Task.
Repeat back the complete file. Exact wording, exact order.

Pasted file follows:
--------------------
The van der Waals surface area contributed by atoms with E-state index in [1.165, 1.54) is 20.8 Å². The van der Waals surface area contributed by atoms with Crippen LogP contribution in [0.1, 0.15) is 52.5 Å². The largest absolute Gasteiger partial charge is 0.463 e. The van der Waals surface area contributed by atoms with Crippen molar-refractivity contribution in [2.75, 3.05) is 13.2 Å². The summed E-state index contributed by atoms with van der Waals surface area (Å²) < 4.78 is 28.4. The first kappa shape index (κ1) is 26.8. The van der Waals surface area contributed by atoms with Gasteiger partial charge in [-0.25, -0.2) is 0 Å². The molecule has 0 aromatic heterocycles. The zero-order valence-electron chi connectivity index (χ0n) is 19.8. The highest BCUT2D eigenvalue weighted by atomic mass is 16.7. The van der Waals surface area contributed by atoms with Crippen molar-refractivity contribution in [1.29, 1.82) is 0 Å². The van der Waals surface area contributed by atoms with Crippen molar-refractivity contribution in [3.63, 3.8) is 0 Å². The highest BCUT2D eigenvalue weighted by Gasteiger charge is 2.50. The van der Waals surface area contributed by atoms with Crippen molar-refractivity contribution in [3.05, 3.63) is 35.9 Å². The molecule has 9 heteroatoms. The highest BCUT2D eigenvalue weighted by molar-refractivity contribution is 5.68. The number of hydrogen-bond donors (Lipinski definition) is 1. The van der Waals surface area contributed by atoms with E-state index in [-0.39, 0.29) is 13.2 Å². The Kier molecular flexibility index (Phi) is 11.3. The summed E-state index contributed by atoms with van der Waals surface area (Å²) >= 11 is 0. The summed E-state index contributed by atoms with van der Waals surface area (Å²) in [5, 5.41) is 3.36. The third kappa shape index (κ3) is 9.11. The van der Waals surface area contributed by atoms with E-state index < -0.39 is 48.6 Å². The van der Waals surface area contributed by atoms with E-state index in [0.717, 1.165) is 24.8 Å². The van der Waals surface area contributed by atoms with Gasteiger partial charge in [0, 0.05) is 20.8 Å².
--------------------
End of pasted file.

The van der Waals surface area contributed by atoms with E-state index in [1.165, 1.54) is 20.8 Å². The van der Waals surface area contributed by atoms with Crippen LogP contribution in [0.1, 0.15) is 52.5 Å². The largest absolute Gasteiger partial charge is 0.463 e. The van der Waals surface area contributed by atoms with Crippen molar-refractivity contribution in [2.75, 3.05) is 13.2 Å². The summed E-state index contributed by atoms with van der Waals surface area (Å²) < 4.78 is 28.4. The first kappa shape index (κ1) is 26.8. The van der Waals surface area contributed by atoms with Gasteiger partial charge in [-0.25, -0.2) is 0 Å². The molecule has 0 aromatic heterocycles. The zero-order valence-electron chi connectivity index (χ0n) is 19.8. The highest BCUT2D eigenvalue weighted by atomic mass is 16.7. The van der Waals surface area contributed by atoms with Crippen molar-refractivity contribution in [1.29, 1.82) is 0 Å². The van der Waals surface area contributed by atoms with Crippen molar-refractivity contribution in [3.63, 3.8) is 0 Å². The highest BCUT2D eigenvalue weighted by Gasteiger charge is 2.50. The van der Waals surface area contributed by atoms with Crippen molar-refractivity contribution in [3.05, 3.63) is 35.9 Å². The molecule has 9 heteroatoms. The highest BCUT2D eigenvalue weighted by molar-refractivity contribution is 5.68. The number of hydrogen-bond donors (Lipinski definition) is 1. The van der Waals surface area contributed by atoms with E-state index in [-0.39, 0.29) is 13.2 Å². The Kier molecular flexibility index (Phi) is 11.3. The summed E-state index contributed by atoms with van der Waals surface area (Å²) >= 11 is 0. The summed E-state index contributed by atoms with van der Waals surface area (Å²) in [5, 5.41) is 3.36. The third kappa shape index (κ3) is 9.11. The van der Waals surface area contributed by atoms with E-state index < -0.39 is 48.6 Å². The van der Waals surface area contributed by atoms with E-state index in [0.717, 1.165) is 24.8 Å². The van der Waals surface area contributed by atoms with Gasteiger partial charge in [0, 0.05) is 20.8 Å².